This is another of my favorites from the Early Black Photograph- ers 1840-1940 collection of postcards. I never fail to imagine that this gentleman is writing a letter to someone instead of probably writing an invoice for his services. You see, the man in question is George Freeman Bragg, D.D., ca. 1910. This portrait was done by Arthur Macbeth. Mr. Macbeth studied at the Avery Normal Institute in Charleston, SC., where he opened his first studio in Charleston in 1885, and in 1910 moved to Baltimore, and set up a business there. He operated a second studio in Norfolk, VA, and his photographs won many awards at regional exhibitions. Macbeth was a motion-picture pioneer as well, inventing the "Macbeth Daylight Projecting Screen" for daytime display of stereopticon and motion-picture systems. He was a member of the Photographer's Association of America, while I, myself, am a member of the National Genealogical Society, among a handful of other organizations.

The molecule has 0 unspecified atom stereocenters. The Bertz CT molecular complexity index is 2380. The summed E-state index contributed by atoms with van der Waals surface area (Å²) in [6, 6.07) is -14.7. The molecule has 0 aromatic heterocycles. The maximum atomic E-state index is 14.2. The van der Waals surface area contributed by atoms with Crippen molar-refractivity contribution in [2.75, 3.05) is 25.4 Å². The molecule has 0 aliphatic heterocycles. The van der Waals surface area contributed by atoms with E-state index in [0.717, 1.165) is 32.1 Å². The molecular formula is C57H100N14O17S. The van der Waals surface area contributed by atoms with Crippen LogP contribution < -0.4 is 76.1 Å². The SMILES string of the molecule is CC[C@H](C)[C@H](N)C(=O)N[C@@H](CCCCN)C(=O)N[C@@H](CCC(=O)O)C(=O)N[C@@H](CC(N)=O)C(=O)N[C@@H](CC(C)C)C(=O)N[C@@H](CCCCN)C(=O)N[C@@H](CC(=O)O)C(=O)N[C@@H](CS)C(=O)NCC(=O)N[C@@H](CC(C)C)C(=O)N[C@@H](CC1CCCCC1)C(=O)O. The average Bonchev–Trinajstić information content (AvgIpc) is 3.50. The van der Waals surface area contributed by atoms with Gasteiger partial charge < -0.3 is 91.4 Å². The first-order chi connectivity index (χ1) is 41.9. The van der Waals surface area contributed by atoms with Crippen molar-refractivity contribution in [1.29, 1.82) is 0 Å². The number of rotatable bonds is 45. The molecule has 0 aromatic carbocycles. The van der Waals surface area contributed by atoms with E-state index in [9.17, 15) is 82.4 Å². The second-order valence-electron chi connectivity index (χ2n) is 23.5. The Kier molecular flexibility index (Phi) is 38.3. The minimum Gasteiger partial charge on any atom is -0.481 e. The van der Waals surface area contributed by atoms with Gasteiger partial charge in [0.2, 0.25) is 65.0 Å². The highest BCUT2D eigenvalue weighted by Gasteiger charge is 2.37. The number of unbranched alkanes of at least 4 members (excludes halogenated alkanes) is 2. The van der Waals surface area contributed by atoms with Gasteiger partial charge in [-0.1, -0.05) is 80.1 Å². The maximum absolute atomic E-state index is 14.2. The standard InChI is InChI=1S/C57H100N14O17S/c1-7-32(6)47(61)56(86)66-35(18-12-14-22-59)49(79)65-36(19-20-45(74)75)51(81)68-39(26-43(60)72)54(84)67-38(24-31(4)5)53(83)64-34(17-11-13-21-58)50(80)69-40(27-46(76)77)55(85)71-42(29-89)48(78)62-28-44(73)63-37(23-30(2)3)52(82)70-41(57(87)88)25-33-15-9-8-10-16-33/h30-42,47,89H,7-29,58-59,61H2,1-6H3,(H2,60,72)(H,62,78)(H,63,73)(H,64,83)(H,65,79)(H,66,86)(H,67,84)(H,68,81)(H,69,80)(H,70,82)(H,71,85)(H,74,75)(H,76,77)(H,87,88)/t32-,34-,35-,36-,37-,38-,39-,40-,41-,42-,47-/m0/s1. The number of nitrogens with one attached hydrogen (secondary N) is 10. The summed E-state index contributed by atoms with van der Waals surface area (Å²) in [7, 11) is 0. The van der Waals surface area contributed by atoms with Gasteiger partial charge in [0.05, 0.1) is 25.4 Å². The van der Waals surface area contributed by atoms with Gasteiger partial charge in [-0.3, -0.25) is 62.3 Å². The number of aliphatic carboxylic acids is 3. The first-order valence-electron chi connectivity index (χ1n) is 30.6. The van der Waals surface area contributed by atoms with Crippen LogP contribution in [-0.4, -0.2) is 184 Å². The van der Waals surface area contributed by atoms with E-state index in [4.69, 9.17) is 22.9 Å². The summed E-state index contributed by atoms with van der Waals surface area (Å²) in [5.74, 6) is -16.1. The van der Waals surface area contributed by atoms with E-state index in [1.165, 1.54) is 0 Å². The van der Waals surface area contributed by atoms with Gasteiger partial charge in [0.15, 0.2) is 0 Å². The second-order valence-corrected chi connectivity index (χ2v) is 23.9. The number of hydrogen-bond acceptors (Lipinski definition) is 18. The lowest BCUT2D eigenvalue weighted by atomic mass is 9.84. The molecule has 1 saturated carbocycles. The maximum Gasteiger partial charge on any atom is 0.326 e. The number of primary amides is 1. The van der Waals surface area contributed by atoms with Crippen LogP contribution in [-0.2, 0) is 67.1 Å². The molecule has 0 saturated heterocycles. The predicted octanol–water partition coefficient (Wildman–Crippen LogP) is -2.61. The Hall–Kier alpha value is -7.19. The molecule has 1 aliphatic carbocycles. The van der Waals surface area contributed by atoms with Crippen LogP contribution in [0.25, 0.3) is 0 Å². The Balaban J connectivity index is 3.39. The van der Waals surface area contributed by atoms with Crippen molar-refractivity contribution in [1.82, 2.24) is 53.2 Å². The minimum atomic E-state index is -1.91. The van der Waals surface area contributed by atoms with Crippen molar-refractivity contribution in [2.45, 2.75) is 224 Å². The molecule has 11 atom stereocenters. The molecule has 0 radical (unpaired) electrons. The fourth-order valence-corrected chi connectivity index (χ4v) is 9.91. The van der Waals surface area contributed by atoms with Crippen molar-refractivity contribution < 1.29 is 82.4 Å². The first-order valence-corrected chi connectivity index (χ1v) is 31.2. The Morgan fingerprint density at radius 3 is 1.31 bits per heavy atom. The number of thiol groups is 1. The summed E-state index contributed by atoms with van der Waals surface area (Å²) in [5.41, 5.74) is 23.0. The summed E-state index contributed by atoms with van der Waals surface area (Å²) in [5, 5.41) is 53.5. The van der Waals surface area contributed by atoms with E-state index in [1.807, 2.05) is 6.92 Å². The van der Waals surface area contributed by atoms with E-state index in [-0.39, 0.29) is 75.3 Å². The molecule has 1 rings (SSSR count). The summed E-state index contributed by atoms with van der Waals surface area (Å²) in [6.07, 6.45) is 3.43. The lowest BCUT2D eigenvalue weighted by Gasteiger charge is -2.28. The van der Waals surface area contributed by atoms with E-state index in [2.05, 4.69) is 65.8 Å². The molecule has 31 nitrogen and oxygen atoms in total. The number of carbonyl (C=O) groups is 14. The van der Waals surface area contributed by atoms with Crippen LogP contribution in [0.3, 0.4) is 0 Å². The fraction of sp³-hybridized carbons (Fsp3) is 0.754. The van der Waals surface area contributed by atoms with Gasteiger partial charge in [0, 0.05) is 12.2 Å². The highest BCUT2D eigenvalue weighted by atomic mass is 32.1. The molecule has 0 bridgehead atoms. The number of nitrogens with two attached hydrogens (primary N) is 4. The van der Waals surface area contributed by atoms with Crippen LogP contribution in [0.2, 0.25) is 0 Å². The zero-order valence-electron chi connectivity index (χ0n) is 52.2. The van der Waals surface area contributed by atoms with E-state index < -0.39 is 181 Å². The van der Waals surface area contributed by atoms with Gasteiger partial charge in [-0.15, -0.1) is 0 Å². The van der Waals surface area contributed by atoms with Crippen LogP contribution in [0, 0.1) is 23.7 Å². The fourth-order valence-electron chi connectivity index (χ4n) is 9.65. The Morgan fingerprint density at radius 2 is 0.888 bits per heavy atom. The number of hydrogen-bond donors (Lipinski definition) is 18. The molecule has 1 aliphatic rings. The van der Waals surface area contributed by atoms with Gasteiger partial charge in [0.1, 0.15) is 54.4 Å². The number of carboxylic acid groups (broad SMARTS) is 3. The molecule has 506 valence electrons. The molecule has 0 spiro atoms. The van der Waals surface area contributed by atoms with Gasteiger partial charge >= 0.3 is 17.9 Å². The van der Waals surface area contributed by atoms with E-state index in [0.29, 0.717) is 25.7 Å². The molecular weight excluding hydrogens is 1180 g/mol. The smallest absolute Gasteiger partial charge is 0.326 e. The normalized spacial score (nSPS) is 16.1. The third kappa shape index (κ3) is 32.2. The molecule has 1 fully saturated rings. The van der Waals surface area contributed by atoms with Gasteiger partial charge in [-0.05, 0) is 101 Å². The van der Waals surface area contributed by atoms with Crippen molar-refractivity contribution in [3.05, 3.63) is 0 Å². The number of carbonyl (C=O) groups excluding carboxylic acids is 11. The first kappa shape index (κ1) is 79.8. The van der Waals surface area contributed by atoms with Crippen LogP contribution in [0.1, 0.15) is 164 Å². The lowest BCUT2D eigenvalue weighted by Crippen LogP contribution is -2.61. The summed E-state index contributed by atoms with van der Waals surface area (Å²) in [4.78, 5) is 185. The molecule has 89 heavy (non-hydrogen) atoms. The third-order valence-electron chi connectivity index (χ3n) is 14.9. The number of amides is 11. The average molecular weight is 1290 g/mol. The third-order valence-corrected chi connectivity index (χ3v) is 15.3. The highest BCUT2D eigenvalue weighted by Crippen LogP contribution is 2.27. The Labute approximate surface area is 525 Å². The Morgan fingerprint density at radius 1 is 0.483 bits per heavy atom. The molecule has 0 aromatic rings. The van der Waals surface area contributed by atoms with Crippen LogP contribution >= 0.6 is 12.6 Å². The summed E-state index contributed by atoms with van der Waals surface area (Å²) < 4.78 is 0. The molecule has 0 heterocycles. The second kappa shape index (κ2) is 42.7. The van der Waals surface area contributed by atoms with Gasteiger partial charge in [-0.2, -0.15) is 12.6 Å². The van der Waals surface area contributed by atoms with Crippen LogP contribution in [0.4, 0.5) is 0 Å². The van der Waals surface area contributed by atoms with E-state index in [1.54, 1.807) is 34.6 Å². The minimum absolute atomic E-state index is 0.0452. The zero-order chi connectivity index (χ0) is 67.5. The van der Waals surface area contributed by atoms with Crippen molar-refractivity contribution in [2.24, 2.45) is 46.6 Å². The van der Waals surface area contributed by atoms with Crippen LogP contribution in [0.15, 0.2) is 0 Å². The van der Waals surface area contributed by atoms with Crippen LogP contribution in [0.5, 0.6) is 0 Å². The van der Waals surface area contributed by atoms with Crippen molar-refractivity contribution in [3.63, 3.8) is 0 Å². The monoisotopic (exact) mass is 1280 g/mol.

I have pored over this image a number of times, and I am still curious and entertained by what I see. Such a pen. Ink well. Wood stove. So much to see. I like the calendar. Am willing to bet I could read it here on my own wall without my glasses. Do you wonder about the photo and headline on the newspaper? Why has the paint chipped away from those desk legs? I shudder at the images that come to mind: Clients either bit down on a leg . . . No. He's a dentist. They couldn't bite and say "ahh" at the same time, so maybe they kicked off bits? No, that's even sillier. Hmm. BRB. Gonna go for my thread counter.
My life is plagued by drama. When the phone rings on a Sunday night, I say a rosary before I answer, and I'm not even Catholic. What follows is a necessary quickie.
Be my Valentine? Not sure I know what it means these days, but I made this for someone I admire. And, since Valentines were exchanged between lovers and friends, well, mine is fine.
I made this last night for YKW. I hope she gets the humor. It will be mailed along with these . . .
You know the old adage "Measure twice, cut once?" *grin* I bought the band-aids for two purposes: To add to the first aid kit she keeps for the employees, and to add a little art to the moment after the "final cut." Well, maybe not the final, but a little bit of color makes the wound easier to handle, hence my "use fashionably." I know, it's a possible groaner, but they're just for giggles, and fun is where you make it.
Now that I am calmer, I'm off to see if my oldest sister has been admitted to the hospital.